Chang, who is currently ranked No. 128 and is about to spend the next couple of weeks playing two USTA Challenger events in Burbank, Ca. and San Antonio in an attempt to raise his ranking high enough to be straight into the Australian Open main draw in January, is a religious and spiritual kind of guy. Therefore, he believes that what will take place is in the hands of a higher being and whatever happens is okay with him.
"If God grants me the opportunity to win another Grand Slam title, then hopefully it will happen," Chang said in a phone press conference call from his home in Washington State. "But if not, I still will be able to look back at my career and say that I was blessed much more so than I have deserved, much more so than I have imagined, and will be content with that."
Chang, who has won 34 career titles and ranked as high as No. 2 in the mid-1990s, also reached the final of three other Grand Slam finals. At the 1995 French Open final, he fell to Austrian Thomas Muster, lost to Boris Becker in the 1996 Australian Open championship match, and then surrendered to Pete Sampras in the 1996 US Open final. Had he beaten Sampras, he would have moved to No. 1.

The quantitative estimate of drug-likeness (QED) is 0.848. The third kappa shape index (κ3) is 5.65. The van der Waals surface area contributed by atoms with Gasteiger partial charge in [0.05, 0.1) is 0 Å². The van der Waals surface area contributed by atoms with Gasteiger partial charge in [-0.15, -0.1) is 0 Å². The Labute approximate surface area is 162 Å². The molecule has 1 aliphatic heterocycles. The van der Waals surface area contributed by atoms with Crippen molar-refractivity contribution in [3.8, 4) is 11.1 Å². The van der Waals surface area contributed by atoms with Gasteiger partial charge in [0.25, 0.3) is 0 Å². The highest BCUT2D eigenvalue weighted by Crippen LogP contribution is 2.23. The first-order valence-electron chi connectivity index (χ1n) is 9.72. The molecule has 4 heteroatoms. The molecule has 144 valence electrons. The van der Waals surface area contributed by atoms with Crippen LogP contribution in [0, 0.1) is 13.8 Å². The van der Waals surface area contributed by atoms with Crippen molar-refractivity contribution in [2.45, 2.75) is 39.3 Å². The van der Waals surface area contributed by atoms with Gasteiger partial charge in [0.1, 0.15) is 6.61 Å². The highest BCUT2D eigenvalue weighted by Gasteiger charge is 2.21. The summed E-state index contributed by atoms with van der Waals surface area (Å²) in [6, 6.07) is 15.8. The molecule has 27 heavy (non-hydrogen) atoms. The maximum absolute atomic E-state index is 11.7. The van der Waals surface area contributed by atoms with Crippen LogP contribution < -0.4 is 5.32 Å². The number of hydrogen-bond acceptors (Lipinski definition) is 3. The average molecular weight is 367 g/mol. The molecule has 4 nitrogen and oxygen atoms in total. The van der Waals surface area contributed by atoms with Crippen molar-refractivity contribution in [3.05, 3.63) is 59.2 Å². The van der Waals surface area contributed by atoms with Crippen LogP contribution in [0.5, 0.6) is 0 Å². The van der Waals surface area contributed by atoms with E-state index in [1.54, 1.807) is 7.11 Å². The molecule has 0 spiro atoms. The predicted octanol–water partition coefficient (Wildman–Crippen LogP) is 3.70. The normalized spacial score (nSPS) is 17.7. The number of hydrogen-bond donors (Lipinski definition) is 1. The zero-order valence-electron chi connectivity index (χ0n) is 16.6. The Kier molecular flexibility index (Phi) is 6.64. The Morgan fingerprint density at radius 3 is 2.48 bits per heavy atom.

While the clay of Roland Garros is the only Grand Slam surface he conquered, this Southern California native is quick to point out that he always thought his best chances for success would be at either the Australian or US Opens.
BEST SHOT IS IN MELBOURNE OR NEW YORK
"It's funny, I have always been asked which is the one that would be the easiest to win," said Chang, who recently penned his tennis memoirs in "Holding Serve: Persevering On and Off the Court." "None of them are easy to win, but which suits my style the best and I would always say either the Australian or the US Open because I really grew up playing on hard courts. It's what I am most familiar with. Strangely enough, Grand Slam-wise I have had the most success at the French."